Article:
BookTok: How TikTok has become a platform for driving the book industry

July 12th, 2021

TikTok is a popular social media platform, known for creating a number of trends like art challenges, dance challenges, ASMR videos, and even hilarious clips reminiscent of Vines that can give you a good laugh. But it looks like TikTok is capable of much more  it can even empower the book industry. 

BookTok is a community of bookworms on the platform who post videos of book recommendations and reaction videos to books that they’ve read. It’s also the hashtag that the community uses in their book-related videos. It looks like it’s a pretty big hit with videos using the #BookTok hashtag having garnered a total of 12.6 billion views. 

@james.trevino

My kind of dream world. #booktok #book #books #bookshelf

♬ A Million Dreams – Ziv Zaifman & Hugh Jackman & Michelle Williams

While the community uses the platform to bond over books that they’ve read, BookTok actually does more than that. BookTok is a big help to both old and new authors alike, because book recommendations can also include older books. With TikTok being a popular platform there are plenty of users and viewers, so recommending an older book can put it at the top of bestselling lists once more. 

“They Both Die at the End” is a young adult science fiction novel written by Adam Silvera. In August 2020, there was a significant increase in sales for the book, and both Silvera and his publisher had no idea why. The book is already a few years old, but apparently it’s become popular again thanks to BookTok.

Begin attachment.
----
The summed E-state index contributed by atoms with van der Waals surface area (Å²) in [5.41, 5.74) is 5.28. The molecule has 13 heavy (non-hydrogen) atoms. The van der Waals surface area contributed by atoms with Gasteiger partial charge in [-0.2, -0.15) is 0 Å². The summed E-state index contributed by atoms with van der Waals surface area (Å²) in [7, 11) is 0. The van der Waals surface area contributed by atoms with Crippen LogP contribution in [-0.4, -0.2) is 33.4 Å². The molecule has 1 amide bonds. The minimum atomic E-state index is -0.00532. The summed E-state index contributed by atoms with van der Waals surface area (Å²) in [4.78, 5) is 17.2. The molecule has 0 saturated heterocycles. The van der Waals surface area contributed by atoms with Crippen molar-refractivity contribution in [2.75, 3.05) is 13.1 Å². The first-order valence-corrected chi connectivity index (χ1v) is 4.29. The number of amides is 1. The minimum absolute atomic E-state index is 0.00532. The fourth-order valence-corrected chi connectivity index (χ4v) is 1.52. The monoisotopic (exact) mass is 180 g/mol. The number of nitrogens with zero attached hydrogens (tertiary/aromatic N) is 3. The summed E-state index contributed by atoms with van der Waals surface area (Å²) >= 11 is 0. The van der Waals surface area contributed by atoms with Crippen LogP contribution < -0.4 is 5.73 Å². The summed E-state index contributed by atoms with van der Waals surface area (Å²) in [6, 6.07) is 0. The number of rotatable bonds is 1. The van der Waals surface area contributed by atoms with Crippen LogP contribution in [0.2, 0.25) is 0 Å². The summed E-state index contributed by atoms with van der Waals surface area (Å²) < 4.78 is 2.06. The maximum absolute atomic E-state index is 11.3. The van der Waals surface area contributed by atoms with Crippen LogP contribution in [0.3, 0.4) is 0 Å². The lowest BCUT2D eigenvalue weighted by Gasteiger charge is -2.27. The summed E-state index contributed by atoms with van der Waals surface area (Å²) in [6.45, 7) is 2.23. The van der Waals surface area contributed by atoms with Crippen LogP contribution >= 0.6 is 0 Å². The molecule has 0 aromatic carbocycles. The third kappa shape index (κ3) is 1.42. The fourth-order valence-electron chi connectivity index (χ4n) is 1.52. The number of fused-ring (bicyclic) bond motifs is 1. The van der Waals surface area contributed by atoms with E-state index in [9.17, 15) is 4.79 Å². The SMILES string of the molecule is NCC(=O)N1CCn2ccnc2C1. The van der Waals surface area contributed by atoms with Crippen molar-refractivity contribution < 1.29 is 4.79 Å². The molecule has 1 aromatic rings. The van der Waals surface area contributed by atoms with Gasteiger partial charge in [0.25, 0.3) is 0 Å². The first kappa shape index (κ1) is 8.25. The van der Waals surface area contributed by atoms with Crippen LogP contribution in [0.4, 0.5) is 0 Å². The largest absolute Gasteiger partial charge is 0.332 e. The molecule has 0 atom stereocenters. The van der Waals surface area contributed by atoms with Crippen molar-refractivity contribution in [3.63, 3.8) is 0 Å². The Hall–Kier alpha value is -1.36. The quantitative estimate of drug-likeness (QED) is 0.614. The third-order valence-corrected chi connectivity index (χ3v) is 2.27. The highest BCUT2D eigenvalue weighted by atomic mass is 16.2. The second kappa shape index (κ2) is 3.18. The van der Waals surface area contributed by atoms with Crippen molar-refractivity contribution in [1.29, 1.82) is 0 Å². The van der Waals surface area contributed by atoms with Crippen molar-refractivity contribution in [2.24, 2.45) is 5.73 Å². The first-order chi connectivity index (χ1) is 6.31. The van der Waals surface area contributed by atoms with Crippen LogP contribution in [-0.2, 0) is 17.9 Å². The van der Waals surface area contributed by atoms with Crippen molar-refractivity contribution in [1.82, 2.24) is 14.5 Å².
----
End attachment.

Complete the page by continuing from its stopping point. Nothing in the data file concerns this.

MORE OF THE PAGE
BookTok They Both Die At The End

‘They Both Die at the End’ by Adam Silvera (Via Goodreads)

TikTok videos using the hashtag #TheyBothDieAtTheEnd have collectively gained 37 million views, and many are of users reacting to the emotional ending of the novel. Its comeback has landed the book in the top of the New York Times’ young adult paperback monthly bestseller list in April, and it’s still at the top as of writing. 

Besides “They Both Die at the End”, other books that have gained popularity long after their release dates are Madeline Miller’s “The Song of Achilles”, E. Lockhart’s “We Were Liars”, and Taylor Jenkins Reid’s “The Seven Husbands of Evelyn Hugo”  all of which were published long before the BookTok trend blew up. 

@alifeofliterature

If anyone asks you what happens at the end, just LIE 🌊 #wewereliars #books #booktok #booker #ya #bookclub #bookworm #fyp #4u

♬ everybody wants to rule the world – okhun

On the other hand, BookTok can also provide great support for new authors because the platform is a great venue for them to launch their careers and promote their new works. Chloe Gong published her debut novel “These Violent Delights” back in November.

“These Violent Delights” is a retelling of “Romeo and Juliet” set in Shanghai during the 1920s, and it made her a New York Times bestseller. But before that, Gong had gained a following on TikTok. 

She first joined TikTok in April 2020, making videos discussing the books she’s read. Gong also took to the platform to preview the upcoming release of her own novel, and as the publication date drew near, comments started popping up on her videos saying that they were pre-ordering her debut novel.

These Violent Delights Chloe Gong BookTok

The Violent Delights by Chloe Gong

Chloe Gong has mentioned that the TikTok algorithm also helped in this, because it showed her videos to users who may not have even been following her on the platform. 

Book retailers have also noticed the huge bump in sales of older novels and have jumped onto the BookTok trend to seize the opportunity to market the titles that have been popularized by the platform. Barnes & Noble already has a BookTok category on their website listing books curated based on those that are highly recommended on TikTok. They’ve also set up “BookTok” shelves and tables at their shops loaded with books that have gone viral on the platform. 

What started out as a community of bookworms on TikTok quickly evolved into a trend that empowers the book industry. Who would’ve thought that TikTok videos of people getting emotional over books could have this potential? Behold the power of social media!

 

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